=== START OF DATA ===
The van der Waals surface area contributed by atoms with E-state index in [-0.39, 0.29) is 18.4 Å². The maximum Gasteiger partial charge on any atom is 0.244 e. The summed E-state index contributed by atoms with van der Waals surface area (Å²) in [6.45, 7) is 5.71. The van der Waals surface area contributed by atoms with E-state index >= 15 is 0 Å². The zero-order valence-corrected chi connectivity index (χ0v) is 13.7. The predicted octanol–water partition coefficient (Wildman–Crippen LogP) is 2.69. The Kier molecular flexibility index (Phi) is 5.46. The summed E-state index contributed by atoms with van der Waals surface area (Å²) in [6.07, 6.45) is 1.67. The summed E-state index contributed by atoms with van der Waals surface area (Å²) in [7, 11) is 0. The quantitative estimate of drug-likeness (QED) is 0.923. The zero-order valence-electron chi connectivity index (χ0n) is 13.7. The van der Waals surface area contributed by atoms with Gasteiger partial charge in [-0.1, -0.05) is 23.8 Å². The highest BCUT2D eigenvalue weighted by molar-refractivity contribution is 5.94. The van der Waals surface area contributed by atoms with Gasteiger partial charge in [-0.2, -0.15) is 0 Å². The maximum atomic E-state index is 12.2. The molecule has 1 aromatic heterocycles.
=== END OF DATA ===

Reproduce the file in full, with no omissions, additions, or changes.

The van der Waals surface area contributed by atoms with E-state index in [-0.39, 0.29) is 18.4 Å². The maximum Gasteiger partial charge on any atom is 0.244 e. The summed E-state index contributed by atoms with van der Waals surface area (Å²) in [6.45, 7) is 5.71. The van der Waals surface area contributed by atoms with E-state index >= 15 is 0 Å². The zero-order valence-corrected chi connectivity index (χ0v) is 13.7. The predicted octanol–water partition coefficient (Wildman–Crippen LogP) is 2.69. The Kier molecular flexibility index (Phi) is 5.46. The summed E-state index contributed by atoms with van der Waals surface area (Å²) in [6.07, 6.45) is 1.67. The summed E-state index contributed by atoms with van der Waals surface area (Å²) in [7, 11) is 0. The quantitative estimate of drug-likeness (QED) is 0.923. The zero-order valence-electron chi connectivity index (χ0n) is 13.7. The van der Waals surface area contributed by atoms with Gasteiger partial charge in [-0.1, -0.05) is 23.8 Å². The highest BCUT2D eigenvalue weighted by molar-refractivity contribution is 5.94. The van der Waals surface area contributed by atoms with Gasteiger partial charge in [-0.2, -0.15) is 0 Å². The maximum atomic E-state index is 12.2. The molecule has 1 aromatic heterocycles.